Released: March 13, 2012
I am reminded of the part in Little Women where Professor Bhaer gives Jo a bit of advice: write what you know. Obviously there isn't really a Godspeed, sparkling vampires, or arenas full of lethal children (thank God), so that advice isn't necessarily warranted in today's world of Young Adult literature. But Kirsten Hubbard's experience as a travel writer and frequent trips to Central America make Wanderlove a gorgeous novel no one else could have written.
It all begins with a stupid question:
Are you a Global Vagabond?
No, but 18-year-old Bria Sandoval wants to be. In a quest for independence, her neglected art, and no-strings-attached hookups, she signs up for a guided tour of Central America—the wrong one. Middle-aged tourists with fanny packs are hardly the key to self-rediscovery. When Bria meets Rowan, devoted backpacker and dive instructor, and his outspokenly humanitarian sister Starling, she seizes the chance to ditch her group and join them off the beaten path.
Bria's a good girl trying to go bad. Rowan's a bad boy trying to stay good. As they travel across a panorama of Mayan villages, remote Belizean islands, and hostels plagued with jungle beasties, they discover what they've got in common: both seek to leave behind the old versions of themselves. And the secret to escaping the past, Rowan’s found, is to keep moving forward.
But Bria comes to realize she can't run forever, no matter what Rowan says. If she ever wants the courage to fall for someone worthwhile, she has to start looking back.
I am one who believes there should be more "older YA" on the shelves. How many twenty-year-olds feel like adults? Hell, I'm twenty-four, and I still feel like a kid playing house sometimes. The transition from high school to college/career/whatever the character does after high school is a huge part of growing up, and I am so glad Kirsten picked a recent graduate as her main character.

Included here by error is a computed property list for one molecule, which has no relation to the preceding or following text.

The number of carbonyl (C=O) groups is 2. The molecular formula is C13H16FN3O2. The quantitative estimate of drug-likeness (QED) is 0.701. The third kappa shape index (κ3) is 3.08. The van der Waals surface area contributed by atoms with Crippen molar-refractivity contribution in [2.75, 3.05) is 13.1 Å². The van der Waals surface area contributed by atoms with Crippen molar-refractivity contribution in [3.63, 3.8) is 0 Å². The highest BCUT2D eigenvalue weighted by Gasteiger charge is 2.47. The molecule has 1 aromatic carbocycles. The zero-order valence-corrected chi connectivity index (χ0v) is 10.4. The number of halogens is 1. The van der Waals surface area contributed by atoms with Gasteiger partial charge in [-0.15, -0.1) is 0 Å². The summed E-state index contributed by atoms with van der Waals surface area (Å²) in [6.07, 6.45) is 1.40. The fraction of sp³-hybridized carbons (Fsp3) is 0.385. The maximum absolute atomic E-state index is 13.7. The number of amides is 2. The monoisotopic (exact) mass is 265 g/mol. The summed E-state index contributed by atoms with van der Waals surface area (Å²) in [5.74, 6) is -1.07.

Bria is fresh out of high school, newly single, and unsure of her future. Despite warnings from her best friends who bailed on her, Bria signs up for a chaperoned trip to Guatemala. Before the plane even lands, Bria is embarrassed by her fellow travelers aka retirees and strict guides. All she wants is some freedom - to be carefree like the backpackers she envies. Before long, Bria breaks rank and joins a reserved backpacker named Rowan and his sister Starling. Although she almost immediately realizes backpacking isn't quite what she thought it would be, Bria follows the siblings across Central America discovering more about herself than the places and people surrounding her.
I very much enjoyed Hubbard's debut novel, Like Mandarin, for its beautiful descriptions and lyrical prose. These aspects are not missed in her sophomore novel, and as an added bonus, Kirsten includes her own artwork sprinkled throughout. She is extremely talented in both medias, and has an incredible way of inspiring me to travel to the places she so vividly describes. I may be a bit biased, as I had the pleasure of meeting Kirsten twice and enjoyed her very much; however, my love for her craft is genuine, I promise you.
Wanderlove is a unique view of the after-high-school experience, and whether you're backpacking across Central America or lingering around your hometown, any teen can relate to Bria's journey to self discovery.
FTC: I received an eARC of this novel from Random House via Netgalley in exchange for an honest review.